The point though, is that you can pass the JLPT without spending lots of money on textbooks and classes. Just do what you should be doing anyway: getting as much exposure and experience with native Japanese as you can. :)

1 He has Buzz Lightyear t-shirts, Buzz Lightyear pajamas, toys and dolls. :)

2 I wish I could tell you what they were, but obviously I can’t. Anyhow, the JLPT had a diverse set of essay topics, and so there was probably something for everyone. That is, if you could read them. ;)

Final Fantasy XIII-2: the novel

Hi guys,

Final Fantasy novel cover

As fans might recall, I am a big fan of the game Final Fantasy XIII1, and lately I’ve been playing the sequels XIII-2 and Lightning Returns. I’ve enjoyed these games, and the story, so much that decided to purchase the novel. Actually there are a few novels available, but all of them are in Japanese-language only:

I bought all three, but only the last two are in stock,2 so I’ve begun reading Fragments Before.

Final Fantasy novel

The reading-level is a stretch, for me, but not nearly as difficult as trying to read Dune in Japanese. That was much harder. Already, I’ve enjoyed the book quite a bit and have finished one of the ministories. I don’t read fast, but I can read at a decent pace. Also, I sometimes have to go back a few pages and re-read because I understand the words, but have trouble grasping the overall meaning the first time. This happens with manga too sometimes, but novels are harder than manga. It doesn’t really bother me though, because I really want to know what goes on, and want to know the details of the characters and the world they live in, so I don’t re-read because I have to, but because want to.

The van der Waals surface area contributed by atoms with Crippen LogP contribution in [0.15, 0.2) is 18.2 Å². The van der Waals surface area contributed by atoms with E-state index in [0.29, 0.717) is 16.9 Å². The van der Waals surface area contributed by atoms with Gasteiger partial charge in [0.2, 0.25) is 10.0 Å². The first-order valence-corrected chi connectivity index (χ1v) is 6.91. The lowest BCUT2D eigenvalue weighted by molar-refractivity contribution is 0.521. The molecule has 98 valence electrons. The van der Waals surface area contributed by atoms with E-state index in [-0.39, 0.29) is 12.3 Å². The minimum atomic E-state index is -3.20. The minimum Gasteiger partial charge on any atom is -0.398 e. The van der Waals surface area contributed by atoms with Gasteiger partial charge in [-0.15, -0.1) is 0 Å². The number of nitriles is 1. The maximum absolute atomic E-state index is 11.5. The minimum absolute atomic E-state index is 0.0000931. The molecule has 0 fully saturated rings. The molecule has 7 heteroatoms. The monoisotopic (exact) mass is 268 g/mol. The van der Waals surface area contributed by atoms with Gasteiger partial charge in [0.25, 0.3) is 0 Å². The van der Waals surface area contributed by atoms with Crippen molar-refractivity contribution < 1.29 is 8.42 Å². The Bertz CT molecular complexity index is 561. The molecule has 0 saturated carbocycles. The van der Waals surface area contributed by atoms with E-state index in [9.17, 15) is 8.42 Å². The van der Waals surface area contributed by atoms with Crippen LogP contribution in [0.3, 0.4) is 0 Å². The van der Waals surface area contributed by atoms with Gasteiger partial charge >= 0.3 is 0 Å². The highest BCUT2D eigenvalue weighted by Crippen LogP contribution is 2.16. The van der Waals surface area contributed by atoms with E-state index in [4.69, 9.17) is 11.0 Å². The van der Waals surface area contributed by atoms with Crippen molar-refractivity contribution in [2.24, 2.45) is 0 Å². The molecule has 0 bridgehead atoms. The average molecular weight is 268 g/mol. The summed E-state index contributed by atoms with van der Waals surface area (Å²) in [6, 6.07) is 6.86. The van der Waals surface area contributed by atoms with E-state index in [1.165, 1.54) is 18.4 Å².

It turns out that if you want to read in a foreign-language, you have to find something you’re genuinely interested in. I have English-language novels that I don’t finish because they’re not very interesting, and this is even more true in Japanese. I just can’t finish books that don’t interest me. Or if I finish them, I don’t remember much. So, now that I found something I really like and want to finish, suddenly I find it takes less effort to read. ;)

A good tip for language students out there: find something in your target language you really like and just focus on that. The rest will fall into place.

1 Actually I love the Final Fantasy series in general, but the XIII trilogy is one of my favorites.